[Those men and women cannot prove some types of things you’ve stated like, “Authors cannot write about future events beyond attempts to make predictions.” So they teach that all authors cannot do that.]

    They do so because this is what we objectively observe about the world. No author I am aware of is able to identify specific individuals by name and office far prior to the actual happening. Thus, when a document names Nebuchadnezzar (Daniel 2:1) it is safe to assume it could be written any time after Nebuchadnezzar existed by not before. In the same way no document names Ronald Regan as USA president prior to 1981. I believe so strongly in our inability to do this, that I have kept an eye out for any material evidence to the contrary, especially in regards to the Bible. So far, we’re at zero. No one has shown me or the James Randi Education Foundation a single verifiable claim of the supernatural. That said, I would be happy to explore evidence you’re aware of that I am not. Physical evidence for dating Daniel would be a good example.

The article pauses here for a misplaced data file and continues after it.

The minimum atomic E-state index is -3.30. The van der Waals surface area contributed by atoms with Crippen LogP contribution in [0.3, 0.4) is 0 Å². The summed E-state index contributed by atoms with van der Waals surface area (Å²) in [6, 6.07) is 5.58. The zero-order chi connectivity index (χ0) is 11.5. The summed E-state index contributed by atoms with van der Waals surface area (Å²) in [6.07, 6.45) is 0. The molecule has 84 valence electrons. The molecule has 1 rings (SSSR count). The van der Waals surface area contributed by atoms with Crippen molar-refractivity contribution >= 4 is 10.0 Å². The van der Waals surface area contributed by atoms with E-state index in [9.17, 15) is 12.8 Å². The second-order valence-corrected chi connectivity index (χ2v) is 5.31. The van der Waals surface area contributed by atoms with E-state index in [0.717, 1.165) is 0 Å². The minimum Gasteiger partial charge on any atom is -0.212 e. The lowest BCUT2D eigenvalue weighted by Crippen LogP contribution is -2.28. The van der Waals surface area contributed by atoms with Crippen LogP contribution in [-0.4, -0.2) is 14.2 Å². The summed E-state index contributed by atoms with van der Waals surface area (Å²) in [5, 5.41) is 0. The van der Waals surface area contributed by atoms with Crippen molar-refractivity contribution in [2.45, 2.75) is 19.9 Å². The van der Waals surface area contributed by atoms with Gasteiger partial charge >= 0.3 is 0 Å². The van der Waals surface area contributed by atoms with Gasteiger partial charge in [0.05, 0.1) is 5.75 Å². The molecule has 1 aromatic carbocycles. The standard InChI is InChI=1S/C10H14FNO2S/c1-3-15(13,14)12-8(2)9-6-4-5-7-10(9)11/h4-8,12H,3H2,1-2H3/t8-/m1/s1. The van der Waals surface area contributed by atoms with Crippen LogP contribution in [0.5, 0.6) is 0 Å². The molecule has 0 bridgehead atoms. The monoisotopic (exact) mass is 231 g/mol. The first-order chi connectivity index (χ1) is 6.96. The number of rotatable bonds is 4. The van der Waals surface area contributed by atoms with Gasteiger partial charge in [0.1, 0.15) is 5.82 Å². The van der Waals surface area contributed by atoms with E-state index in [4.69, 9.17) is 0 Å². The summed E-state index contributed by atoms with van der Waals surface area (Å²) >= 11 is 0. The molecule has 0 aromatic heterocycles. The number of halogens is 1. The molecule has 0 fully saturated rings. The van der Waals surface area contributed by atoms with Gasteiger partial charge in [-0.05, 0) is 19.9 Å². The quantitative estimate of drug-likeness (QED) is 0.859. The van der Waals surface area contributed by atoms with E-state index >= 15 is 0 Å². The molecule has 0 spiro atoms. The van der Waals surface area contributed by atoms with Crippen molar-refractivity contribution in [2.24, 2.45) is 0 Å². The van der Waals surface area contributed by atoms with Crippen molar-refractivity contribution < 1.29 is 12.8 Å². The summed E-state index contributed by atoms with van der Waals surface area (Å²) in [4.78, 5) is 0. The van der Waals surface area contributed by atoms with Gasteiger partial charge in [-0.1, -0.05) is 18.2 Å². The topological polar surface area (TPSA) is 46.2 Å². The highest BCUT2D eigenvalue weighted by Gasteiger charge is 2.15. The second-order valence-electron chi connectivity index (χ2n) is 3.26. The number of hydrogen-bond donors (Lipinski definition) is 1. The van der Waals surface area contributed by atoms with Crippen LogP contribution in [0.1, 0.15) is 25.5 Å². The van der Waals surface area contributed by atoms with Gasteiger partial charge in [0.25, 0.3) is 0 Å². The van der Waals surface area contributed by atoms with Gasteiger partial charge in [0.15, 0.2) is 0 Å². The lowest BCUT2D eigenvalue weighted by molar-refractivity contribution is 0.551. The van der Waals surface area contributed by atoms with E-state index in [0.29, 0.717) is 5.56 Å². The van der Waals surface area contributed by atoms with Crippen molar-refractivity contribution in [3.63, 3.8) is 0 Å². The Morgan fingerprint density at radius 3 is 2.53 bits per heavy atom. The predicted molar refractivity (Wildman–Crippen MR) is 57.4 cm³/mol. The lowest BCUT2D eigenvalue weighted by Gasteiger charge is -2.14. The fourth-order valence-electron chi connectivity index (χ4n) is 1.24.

In all this there is a subtle problem we can fall victim to. The human brain has evolved into an exquisite pattern matching machine. Thus it is easy to spin tales about supposed predictions about say the 9/11 event by looking back selectively at material. The real proof though is not post hoc pattern matching, but making predictions like Halley’s comet before they happen and being precise about it.

    [I don’t believe Genesis definitively teaches God could not have used evolution when creating organisms. The book says God made organisms according to their kind, but it doesn’t say how he made them. Man from dirt yes. But Earth’s elements are in dirt.]

    True, belief in the theory of evolution doesn’t exclude belief in God or even elements of Genesis. The evolutionary mechanics effecting the flu virus is obvious and not much in doubt.